The determination of whether your team has met the driver change rules in the session is computed against the number of laps your whole team completes in the session. For example, if in a 100 lap race with a minimum of 4 drivers your team only finishes 50 laps, the “fair share” for each of your drivers would be 50 / 4 * 0.25 = 3.125 or 4 laps. Keep this in mind when determining your strategy for the race. If you divide the driving up into the minimum number of roughly equal-length stints, and your second-to-the-last driver crashes your team out of the race, your final driver will not be able to race any laps.
Since you then have had too few drivers finish a “fair share” of the race, your team will be Disqualified.
In addition to the “minimum number of drivers,” sessions have a separate “maximum number of drivers” setting. In this same example, say that a team wants 6 of its members to drive. Then for all 6 drivers to be “Official” and receive championship points, each would have to drive their fair share of the laps. An equal share of 100 laps for 6 drivers would be 100/6 = 16.67, and a fair share of that would be 0.25 * 16.67 = 4.17, “ceiling” to 5 laps. So once you go beyond the minimum number of different drivers in the session, the number of laps required for each driver can be smaller.
It is possible for an iRacing team to be Official for the session, even though one or more of its members who drove is not considered to be Official. Taking the prior example, say that in a 100 lap session that requires a minimum of 4 drivers, a team has 6 of its members drive. Say those drivers drove 30, 20, 20, 20, 6, and 4 laps. The driver who drove only 4 laps would not be considered Official since they didn’t drive enough laps, and they would receive 0 Championship Points for the session, while the remaining 5 iRacing team drivers would each receive the number of points the team garnered.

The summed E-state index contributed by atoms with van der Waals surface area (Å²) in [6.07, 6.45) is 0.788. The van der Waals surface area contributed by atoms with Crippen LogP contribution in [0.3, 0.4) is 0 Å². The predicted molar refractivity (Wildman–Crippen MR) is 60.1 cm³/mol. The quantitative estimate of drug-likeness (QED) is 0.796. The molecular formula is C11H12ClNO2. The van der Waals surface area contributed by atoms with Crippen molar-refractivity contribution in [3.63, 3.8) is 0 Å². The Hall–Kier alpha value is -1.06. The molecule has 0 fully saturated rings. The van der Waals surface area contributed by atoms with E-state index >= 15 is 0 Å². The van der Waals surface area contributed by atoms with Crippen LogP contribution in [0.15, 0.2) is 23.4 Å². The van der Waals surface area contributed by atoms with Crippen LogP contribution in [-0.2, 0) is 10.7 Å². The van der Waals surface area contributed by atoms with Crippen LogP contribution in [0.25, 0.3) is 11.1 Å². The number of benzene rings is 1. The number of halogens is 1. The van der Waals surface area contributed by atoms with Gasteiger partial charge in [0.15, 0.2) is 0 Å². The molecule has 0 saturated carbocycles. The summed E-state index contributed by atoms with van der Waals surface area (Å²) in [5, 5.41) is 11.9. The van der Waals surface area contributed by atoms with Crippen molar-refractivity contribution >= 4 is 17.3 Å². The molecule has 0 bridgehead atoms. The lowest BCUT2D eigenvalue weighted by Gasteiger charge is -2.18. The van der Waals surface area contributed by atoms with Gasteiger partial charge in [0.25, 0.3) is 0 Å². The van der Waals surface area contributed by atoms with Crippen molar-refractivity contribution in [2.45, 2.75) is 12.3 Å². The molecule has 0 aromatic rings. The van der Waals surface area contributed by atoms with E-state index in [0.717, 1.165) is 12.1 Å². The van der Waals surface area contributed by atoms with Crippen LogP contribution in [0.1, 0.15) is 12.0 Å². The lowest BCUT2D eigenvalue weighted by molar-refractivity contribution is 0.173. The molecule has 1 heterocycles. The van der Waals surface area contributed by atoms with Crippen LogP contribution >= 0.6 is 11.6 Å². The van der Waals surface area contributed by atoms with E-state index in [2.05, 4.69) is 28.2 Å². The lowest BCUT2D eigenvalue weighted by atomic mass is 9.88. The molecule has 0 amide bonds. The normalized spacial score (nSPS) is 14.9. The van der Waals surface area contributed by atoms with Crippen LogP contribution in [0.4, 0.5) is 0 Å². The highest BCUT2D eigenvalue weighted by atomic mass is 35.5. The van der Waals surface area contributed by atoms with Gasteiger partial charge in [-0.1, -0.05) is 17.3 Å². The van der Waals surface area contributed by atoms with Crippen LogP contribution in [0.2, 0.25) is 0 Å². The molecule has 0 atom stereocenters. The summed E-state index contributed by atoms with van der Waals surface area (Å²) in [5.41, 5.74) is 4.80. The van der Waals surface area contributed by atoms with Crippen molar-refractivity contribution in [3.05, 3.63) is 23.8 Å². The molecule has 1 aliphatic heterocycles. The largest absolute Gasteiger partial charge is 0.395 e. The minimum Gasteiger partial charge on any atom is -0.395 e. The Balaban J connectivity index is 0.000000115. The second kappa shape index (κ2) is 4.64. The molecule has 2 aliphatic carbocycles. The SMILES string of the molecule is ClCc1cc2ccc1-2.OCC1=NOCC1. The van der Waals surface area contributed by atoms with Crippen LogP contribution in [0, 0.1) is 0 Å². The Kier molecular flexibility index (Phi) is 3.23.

How To Conduct A Driver Swap
When in the simulation, the [Drive] button will be displayed to all iRacing team members who are eligible to drive in the session whenever the team’s car is “available.” The car will be unavailable when one of the team members is “in” the car (driving, stopped out on the circuit, or stopped in the pit stall), whenever someone has the car in the garage if the session is over if the team has been DQ’d.
An iRacing team member will be ineligible if their license level and/or iRating is insufficient for the session, or if the team has reached its maximum driver limit in a Race or Lone Qualify session and that member has not yet driven in the session.